Kids Bring Hope in the New Year

Through all the chaos of the last year, we’ve noticed some unlikely heroes stepping up to support their neighbors in need: New York City’s kids. Here are just a few of the ways children from across the city have helped in the last year.

There’s Scott Hechinger’s 5-year-old son, whose deep compassion and awareness of the homelessness crisis compelled his father to post this Twitter thread. Scott’s son couldn’t understand why so many people in one of America’s wealthiest cities are hungry and homeless (neither can we). He was inspired by  other stories of kids helping the Coalition and wanted to see what he could do.

Our Executive Director Dave Giffen and his 7-year-old son hopped on a Zoom call with Scott and his son to talk about what kids can do to help people in need.

Then there’s Bond, also 5, whose father approached us in early December to tell us about a creative fundraiser his son started to benefit the Coalition’s Holiday Toy Drive . Bond, who has been practicing meditation since he was just over a year old, learned that the nearly 19,000 children spending the holidays in shelters aren’t as fortunate as he is on Christmas morning. “That made him sad,” his father wrote in an Instagram post.

Bond decided to meditate live on Instagram for 20 minutes — longer than he’d ever gone — and invite his friends. By the end of the year, this impressive group of kids had raised more than $30,000 to provide toys for homeless children. We were overwhelmed with gratitude.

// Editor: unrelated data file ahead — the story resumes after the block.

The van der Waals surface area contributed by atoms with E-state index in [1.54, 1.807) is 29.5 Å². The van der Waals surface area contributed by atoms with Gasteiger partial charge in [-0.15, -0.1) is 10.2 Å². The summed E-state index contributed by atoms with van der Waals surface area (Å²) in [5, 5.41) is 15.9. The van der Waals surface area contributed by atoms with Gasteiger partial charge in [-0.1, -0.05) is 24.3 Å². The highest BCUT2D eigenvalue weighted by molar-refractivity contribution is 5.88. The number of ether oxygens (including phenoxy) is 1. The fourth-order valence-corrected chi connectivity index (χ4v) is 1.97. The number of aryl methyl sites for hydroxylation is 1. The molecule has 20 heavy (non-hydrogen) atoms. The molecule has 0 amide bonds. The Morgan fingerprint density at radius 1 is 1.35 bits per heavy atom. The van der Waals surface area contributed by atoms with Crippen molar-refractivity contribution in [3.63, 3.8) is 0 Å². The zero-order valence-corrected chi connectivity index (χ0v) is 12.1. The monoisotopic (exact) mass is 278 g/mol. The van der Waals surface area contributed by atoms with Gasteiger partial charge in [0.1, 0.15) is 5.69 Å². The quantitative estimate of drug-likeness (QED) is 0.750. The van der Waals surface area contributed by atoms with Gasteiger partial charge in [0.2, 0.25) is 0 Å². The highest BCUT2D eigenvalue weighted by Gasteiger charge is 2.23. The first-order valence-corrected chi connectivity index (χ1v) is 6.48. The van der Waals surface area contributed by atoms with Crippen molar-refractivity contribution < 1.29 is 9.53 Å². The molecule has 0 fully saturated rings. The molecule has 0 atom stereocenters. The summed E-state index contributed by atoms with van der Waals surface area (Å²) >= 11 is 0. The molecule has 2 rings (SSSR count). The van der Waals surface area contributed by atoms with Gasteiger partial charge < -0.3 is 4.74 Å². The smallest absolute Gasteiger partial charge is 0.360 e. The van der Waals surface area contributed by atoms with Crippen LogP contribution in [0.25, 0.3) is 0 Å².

In case you needed more evidence that New York City has some of the most creative young people on the planet, we received this video from Olivia, who sold homemade bracelets to raise donations for our Toy Drive.

To cap off the year, we also saw drives from schools around the city, including The Pine Street School, The Brearley School, and SAR Academy of Riverdale. Students collected masks, hand sanitizer, toys, and more for homeless New Yorkers.

We are so heartened by the compassion and understanding these kids have shown, and how engaged they are in learning about the solutions to homelessness. If the next generation understands that it is possible to eradicate modern homelessness, we believe they can help make it happen.